Key Message: We develop analytical methods and explore trends in disturbance interval via systematic forest inventory observations at a bioregional scale. Context: Our study spans the dynamic ecotone at the intersection of southern boreal forest, mixed hardwood forest, and tall-grass prairie ecosystems in Minnesota, USA. Disturbance-related tree mortality is a major driver of demographic and successional change in this bioregion. Aims: We aim to provide reliable disturbance estimates for forest ecology and economic research. Methods: We develop methods applicable to any region with systematic forest inventory observations. We assess disturbances observed by the United States Department of Agriculture-Forest Service Forest Inventory and Analysis program on permanent sample plots in Minnesota, USA. Results: A roughly 50% reduction in disturbance interval is apparent across all forest cover types and for most disturbance categories. The largest changes are for insect damage, disease, wind events, drought, and fire. Conclusion: Publicly available forest inventory data captures the frequency of disturbance events across bioregional landscapes and over time. Our methods serve to highlight rapid changes in rates of damage to standing trees within the study area.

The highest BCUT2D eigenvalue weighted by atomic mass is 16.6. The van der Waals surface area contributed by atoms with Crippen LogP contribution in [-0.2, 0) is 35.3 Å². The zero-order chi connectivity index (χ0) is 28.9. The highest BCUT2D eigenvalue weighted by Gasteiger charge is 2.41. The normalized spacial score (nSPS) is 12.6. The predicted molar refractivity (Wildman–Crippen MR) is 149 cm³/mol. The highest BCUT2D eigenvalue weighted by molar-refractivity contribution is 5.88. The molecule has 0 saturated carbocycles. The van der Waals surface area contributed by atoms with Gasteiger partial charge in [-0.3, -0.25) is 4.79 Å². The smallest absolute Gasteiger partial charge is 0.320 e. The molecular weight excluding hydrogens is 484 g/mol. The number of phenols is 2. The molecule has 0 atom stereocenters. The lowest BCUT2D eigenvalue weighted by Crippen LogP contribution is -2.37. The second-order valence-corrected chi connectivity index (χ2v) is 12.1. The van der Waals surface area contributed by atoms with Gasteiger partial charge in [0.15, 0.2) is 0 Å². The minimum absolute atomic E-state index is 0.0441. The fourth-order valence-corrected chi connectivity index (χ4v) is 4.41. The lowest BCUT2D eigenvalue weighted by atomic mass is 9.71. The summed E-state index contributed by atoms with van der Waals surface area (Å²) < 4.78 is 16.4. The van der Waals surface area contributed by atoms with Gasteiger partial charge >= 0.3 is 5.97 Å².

Bibliographical noteFunding Information:
This research has been supported by the University of Minnesota, Department of Forest Resources, the Interagency Information Cooperative through the Minnesota Department of Natural Resources, and the USDA Forest Service Northern Research Station FIA Unit. Special thanks to stackoverflow.com , crossvalidated.com and the R user community for excellent coding examples and support.
© 2019, INRA and Springer-Verlag France SAS, part of Springer Nature.
- Bioregional scale
- Field observation
- Forest inventory
- Rotation interval